Mark Sanchez has 77 career touchdowns and 81 career turnovers . Tim Tebow was brought in to sell jerseys. The team has already taken dumps on the home field against the 49ers (34-0) and Dolphins (30-9), and though the remaining schedule is soft, there’s no momentum on the Jets’ sideline. Look for a new chant from fans in December: “F-I-R-E! REX! REX! REX!”
In the NFC North, you can’t emerge from the gates stumbling. But that’s what the Lions did, losing three of their first four games.
Detroit has rebounded a bit, climbing to 3-4 heading into a road game at Jacksonville this weekend, but with the Bears leading the division at 6-1, the Packers at 5-3 and even the Vikings over .500, the Silver and Blue has an uphill climb to reach the playoffs.
It appeared that the ghost of Scott Mitchell had overtaken QB Matthew Stafford, until last week’s bust-out game against the Seahawks. But he still hasn’t connected with WR Calvin Johnson for a touchdown, and has only eight TD throws on the season.
There is no running game, again. And last year’s defense, which was torrid at times, has been mild at best while dealing with injuries in the secondary.
The best thing that’s happened to the Cowboys so far in 2012 was the team’s mass cameo appearance in the season opener of “The League” on FX.
The 3-4 record is hard enough to swallow in Dallas; but the single home win to date is what’s really alarming. QB Tony Romo is no closer to proving to the faithful he’s “The Man” than he was six years ago. His 13 interceptions are an almost two-per-game pace.
RB DeMarco Murray can’t stay healthy, nor can he find the end zone when he is (three career touchdowns). The defense lost its heart, LB Sean Lee, for the season, and troubled WR Dez Bryant lives in a 24/7 nanny state.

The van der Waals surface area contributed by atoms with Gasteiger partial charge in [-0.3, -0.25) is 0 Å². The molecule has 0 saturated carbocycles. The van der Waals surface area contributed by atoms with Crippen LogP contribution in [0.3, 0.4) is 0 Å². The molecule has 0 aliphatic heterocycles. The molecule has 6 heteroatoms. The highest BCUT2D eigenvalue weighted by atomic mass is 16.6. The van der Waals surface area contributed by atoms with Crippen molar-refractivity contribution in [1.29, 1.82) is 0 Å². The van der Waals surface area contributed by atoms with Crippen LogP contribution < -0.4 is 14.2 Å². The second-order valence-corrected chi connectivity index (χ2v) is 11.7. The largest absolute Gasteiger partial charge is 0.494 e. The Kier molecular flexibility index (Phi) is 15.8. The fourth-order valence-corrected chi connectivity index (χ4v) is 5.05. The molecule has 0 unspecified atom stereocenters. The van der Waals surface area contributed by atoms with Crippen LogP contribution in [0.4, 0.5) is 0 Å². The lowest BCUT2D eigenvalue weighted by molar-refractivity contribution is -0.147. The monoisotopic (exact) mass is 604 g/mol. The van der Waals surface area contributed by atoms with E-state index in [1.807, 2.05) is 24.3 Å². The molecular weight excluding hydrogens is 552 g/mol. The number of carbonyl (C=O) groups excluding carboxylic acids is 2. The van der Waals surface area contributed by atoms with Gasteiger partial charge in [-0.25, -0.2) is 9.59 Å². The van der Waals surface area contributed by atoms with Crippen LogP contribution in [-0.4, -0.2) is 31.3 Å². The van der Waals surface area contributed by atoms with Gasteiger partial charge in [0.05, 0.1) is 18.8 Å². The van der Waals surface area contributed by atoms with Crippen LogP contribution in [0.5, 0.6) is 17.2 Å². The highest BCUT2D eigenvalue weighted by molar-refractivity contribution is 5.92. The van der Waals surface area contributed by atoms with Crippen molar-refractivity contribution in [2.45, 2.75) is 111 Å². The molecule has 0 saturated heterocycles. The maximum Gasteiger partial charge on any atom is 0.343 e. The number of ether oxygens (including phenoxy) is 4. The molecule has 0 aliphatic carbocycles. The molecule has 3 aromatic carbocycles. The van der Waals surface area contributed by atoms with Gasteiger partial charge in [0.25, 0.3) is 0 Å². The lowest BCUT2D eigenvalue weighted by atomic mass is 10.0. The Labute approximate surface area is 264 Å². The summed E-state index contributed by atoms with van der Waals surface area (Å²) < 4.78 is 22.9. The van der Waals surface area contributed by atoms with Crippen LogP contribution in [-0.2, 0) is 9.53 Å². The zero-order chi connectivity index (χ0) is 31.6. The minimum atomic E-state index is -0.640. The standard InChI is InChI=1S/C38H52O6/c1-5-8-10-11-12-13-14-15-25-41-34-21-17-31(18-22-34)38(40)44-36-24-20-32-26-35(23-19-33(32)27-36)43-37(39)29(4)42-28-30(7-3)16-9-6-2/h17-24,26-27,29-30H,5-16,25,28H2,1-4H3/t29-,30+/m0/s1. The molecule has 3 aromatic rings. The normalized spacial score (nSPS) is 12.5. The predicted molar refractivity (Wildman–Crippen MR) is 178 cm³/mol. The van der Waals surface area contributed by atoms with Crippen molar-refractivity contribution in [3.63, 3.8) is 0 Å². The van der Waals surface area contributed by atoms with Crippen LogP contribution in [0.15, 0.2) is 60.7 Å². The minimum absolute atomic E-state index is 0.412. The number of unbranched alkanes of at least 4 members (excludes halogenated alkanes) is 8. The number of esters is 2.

There are still games against the Falcons, Steelers, and Saints remaining, as well as two games each against the Eagles and Redskins.
The Cowboys are an NFC-worst -11 in turnover ratio, and that’s not a trend that reverses itself very often. Dallas appears on the outside of the 2012 NFL playoffs, which will likely leave head coach Jason Garrett without a job.
Remember that 4-0 start that caught the nation’s eye? Just another figment of Denny Green’s “Crown ‘Em!” imagination. The Cardinals’ wins over the Patriots and Eagles have been supplanted by four straight losses to teams like the Rams and Bills. In other words, they are who we thought they were.
Injuries have plagued the offense.
But the NFL ship sails every Sunday with the crew you’ve got. And the next two weeks will see the Cardinals sail into Green Bay and Atlanta, respectively. So if you’ve got anything you’d like to say to Ken Whisenhunt, I’d say it now.
At 3-4 and in the midst of a three-game skid, Cincy reminds me of Led Zeppelin’s “The Song Remains The Same.” Nothing ever changes.
The Bengals win a division title every five years, stink the rest of the time, and Lewis keeps coaching. No other franchise in the NFL would tolerate such mediocrity.
There was hope in early October when the team was 3-1 and A.J. Green was emerging as a superstar. Now at 3-4 and with games left with the Broncos, Steelers, Giants, Eagles, Cowboys and Ravens, I think we can put these Cats to sleep. Again. And expect no change at head coach. Again.